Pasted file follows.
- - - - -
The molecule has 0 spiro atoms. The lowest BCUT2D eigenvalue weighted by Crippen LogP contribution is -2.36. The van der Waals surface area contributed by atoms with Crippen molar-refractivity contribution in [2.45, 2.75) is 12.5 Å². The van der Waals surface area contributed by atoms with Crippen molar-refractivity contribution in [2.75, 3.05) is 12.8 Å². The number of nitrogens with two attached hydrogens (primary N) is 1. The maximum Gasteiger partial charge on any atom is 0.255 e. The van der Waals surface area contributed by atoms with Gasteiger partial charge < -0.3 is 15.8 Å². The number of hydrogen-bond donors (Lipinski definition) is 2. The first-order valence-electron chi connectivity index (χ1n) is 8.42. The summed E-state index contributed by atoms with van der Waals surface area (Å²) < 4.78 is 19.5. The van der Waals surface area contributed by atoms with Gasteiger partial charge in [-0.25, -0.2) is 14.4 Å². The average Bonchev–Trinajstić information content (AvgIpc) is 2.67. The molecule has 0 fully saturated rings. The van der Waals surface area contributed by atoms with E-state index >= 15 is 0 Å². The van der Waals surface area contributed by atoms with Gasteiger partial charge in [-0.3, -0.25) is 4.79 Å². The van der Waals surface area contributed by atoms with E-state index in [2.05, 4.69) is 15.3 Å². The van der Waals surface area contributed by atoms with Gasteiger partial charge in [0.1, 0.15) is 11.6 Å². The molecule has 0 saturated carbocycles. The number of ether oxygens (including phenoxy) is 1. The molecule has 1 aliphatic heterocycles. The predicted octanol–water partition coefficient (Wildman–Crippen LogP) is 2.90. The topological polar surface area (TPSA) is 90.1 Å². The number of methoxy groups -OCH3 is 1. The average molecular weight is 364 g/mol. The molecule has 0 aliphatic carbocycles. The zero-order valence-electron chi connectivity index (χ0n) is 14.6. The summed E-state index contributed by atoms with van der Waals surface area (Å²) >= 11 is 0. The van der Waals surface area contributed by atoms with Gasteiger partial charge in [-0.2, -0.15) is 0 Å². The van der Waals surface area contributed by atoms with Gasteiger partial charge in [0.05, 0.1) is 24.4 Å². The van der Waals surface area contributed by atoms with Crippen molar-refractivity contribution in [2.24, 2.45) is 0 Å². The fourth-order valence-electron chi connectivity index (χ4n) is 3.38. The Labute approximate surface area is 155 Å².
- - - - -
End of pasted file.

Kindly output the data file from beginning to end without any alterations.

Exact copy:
The molecule has 0 spiro atoms. The lowest BCUT2D eigenvalue weighted by Crippen LogP contribution is -2.36. The van der Waals surface area contributed by atoms with Crippen molar-refractivity contribution in [2.45, 2.75) is 12.5 Å². The van der Waals surface area contributed by atoms with Crippen molar-refractivity contribution in [2.75, 3.05) is 12.8 Å². The number of nitrogens with two attached hydrogens (primary N) is 1. The maximum Gasteiger partial charge on any atom is 0.255 e. The van der Waals surface area contributed by atoms with Gasteiger partial charge < -0.3 is 15.8 Å². The number of hydrogen-bond donors (Lipinski definition) is 2. The first-order valence-electron chi connectivity index (χ1n) is 8.42. The summed E-state index contributed by atoms with van der Waals surface area (Å²) < 4.78 is 19.5. The van der Waals surface area contributed by atoms with Gasteiger partial charge in [-0.25, -0.2) is 14.4 Å². The average Bonchev–Trinajstić information content (AvgIpc) is 2.67. The molecule has 0 fully saturated rings. The van der Waals surface area contributed by atoms with E-state index >= 15 is 0 Å². The van der Waals surface area contributed by atoms with Gasteiger partial charge in [-0.3, -0.25) is 4.79 Å². The van der Waals surface area contributed by atoms with E-state index in [2.05, 4.69) is 15.3 Å². The van der Waals surface area contributed by atoms with Gasteiger partial charge in [0.1, 0.15) is 11.6 Å². The molecule has 0 saturated carbocycles. The number of ether oxygens (including phenoxy) is 1. The molecule has 1 aliphatic heterocycles. The predicted octanol–water partition coefficient (Wildman–Crippen LogP) is 2.90. The topological polar surface area (TPSA) is 90.1 Å². The number of methoxy groups -OCH3 is 1. The average molecular weight is 364 g/mol. The molecule has 0 aliphatic carbocycles. The zero-order valence-electron chi connectivity index (χ0n) is 14.6. The summed E-state index contributed by atoms with van der Waals surface area (Å²) >= 11 is 0. The van der Waals surface area contributed by atoms with Gasteiger partial charge in [-0.2, -0.15) is 0 Å². The van der Waals surface area contributed by atoms with Gasteiger partial charge in [0.05, 0.1) is 24.4 Å². The van der Waals surface area contributed by atoms with Crippen molar-refractivity contribution in [2.24, 2.45) is 0 Å². The fourth-order valence-electron chi connectivity index (χ4n) is 3.38. The Labute approximate surface area is 155 Å².